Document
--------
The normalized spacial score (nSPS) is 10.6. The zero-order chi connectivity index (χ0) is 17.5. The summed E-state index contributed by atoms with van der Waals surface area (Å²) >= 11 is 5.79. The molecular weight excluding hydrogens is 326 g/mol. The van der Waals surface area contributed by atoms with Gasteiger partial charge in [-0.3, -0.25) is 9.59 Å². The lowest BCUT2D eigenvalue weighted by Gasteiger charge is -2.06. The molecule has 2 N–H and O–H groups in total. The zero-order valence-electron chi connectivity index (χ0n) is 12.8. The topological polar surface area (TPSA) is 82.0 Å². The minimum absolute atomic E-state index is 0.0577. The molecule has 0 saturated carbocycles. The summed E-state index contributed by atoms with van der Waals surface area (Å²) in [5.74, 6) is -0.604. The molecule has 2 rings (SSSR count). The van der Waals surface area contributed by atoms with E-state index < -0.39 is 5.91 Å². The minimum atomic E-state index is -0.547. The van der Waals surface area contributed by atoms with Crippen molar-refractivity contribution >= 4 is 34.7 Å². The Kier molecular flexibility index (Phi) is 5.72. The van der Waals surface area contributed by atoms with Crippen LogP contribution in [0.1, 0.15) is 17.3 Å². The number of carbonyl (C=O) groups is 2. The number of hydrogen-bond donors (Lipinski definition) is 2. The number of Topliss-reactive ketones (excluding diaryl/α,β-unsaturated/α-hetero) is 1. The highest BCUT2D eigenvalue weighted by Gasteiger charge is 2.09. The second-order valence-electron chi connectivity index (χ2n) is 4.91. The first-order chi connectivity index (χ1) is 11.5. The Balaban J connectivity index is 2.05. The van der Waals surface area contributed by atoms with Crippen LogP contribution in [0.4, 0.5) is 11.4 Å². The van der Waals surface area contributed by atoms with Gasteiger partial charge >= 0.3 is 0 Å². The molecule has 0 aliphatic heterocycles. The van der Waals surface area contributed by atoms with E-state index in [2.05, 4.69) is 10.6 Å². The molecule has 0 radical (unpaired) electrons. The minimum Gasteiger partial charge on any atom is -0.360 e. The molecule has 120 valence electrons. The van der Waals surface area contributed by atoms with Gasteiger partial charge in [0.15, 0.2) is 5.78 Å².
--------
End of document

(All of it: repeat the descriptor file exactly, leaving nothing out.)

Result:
The normalized spacial score (nSPS) is 10.6. The zero-order chi connectivity index (χ0) is 17.5. The summed E-state index contributed by atoms with van der Waals surface area (Å²) >= 11 is 5.79. The molecular weight excluding hydrogens is 326 g/mol. The van der Waals surface area contributed by atoms with Gasteiger partial charge in [-0.3, -0.25) is 9.59 Å². The lowest BCUT2D eigenvalue weighted by Gasteiger charge is -2.06. The molecule has 2 N–H and O–H groups in total. The zero-order valence-electron chi connectivity index (χ0n) is 12.8. The topological polar surface area (TPSA) is 82.0 Å². The minimum absolute atomic E-state index is 0.0577. The molecule has 0 saturated carbocycles. The summed E-state index contributed by atoms with van der Waals surface area (Å²) in [5.74, 6) is -0.604. The molecule has 2 rings (SSSR count). The van der Waals surface area contributed by atoms with E-state index < -0.39 is 5.91 Å². The minimum atomic E-state index is -0.547. The van der Waals surface area contributed by atoms with Crippen molar-refractivity contribution >= 4 is 34.7 Å². The Kier molecular flexibility index (Phi) is 5.72. The van der Waals surface area contributed by atoms with Crippen LogP contribution in [0.1, 0.15) is 17.3 Å². The number of carbonyl (C=O) groups is 2. The number of hydrogen-bond donors (Lipinski definition) is 2. The number of Topliss-reactive ketones (excluding diaryl/α,β-unsaturated/α-hetero) is 1. The highest BCUT2D eigenvalue weighted by Gasteiger charge is 2.09. The second-order valence-electron chi connectivity index (χ2n) is 4.91. The first-order chi connectivity index (χ1) is 11.5. The Balaban J connectivity index is 2.05. The van der Waals surface area contributed by atoms with Crippen LogP contribution in [0.4, 0.5) is 11.4 Å². The van der Waals surface area contributed by atoms with Gasteiger partial charge >= 0.3 is 0 Å². The molecule has 0 aliphatic heterocycles. The van der Waals surface area contributed by atoms with E-state index in [2.05, 4.69) is 10.6 Å². The molecule has 0 radical (unpaired) electrons. The minimum Gasteiger partial charge on any atom is -0.360 e. The molecule has 120 valence electrons. The van der Waals surface area contributed by atoms with Gasteiger partial charge in [0.15, 0.2) is 5.78 Å².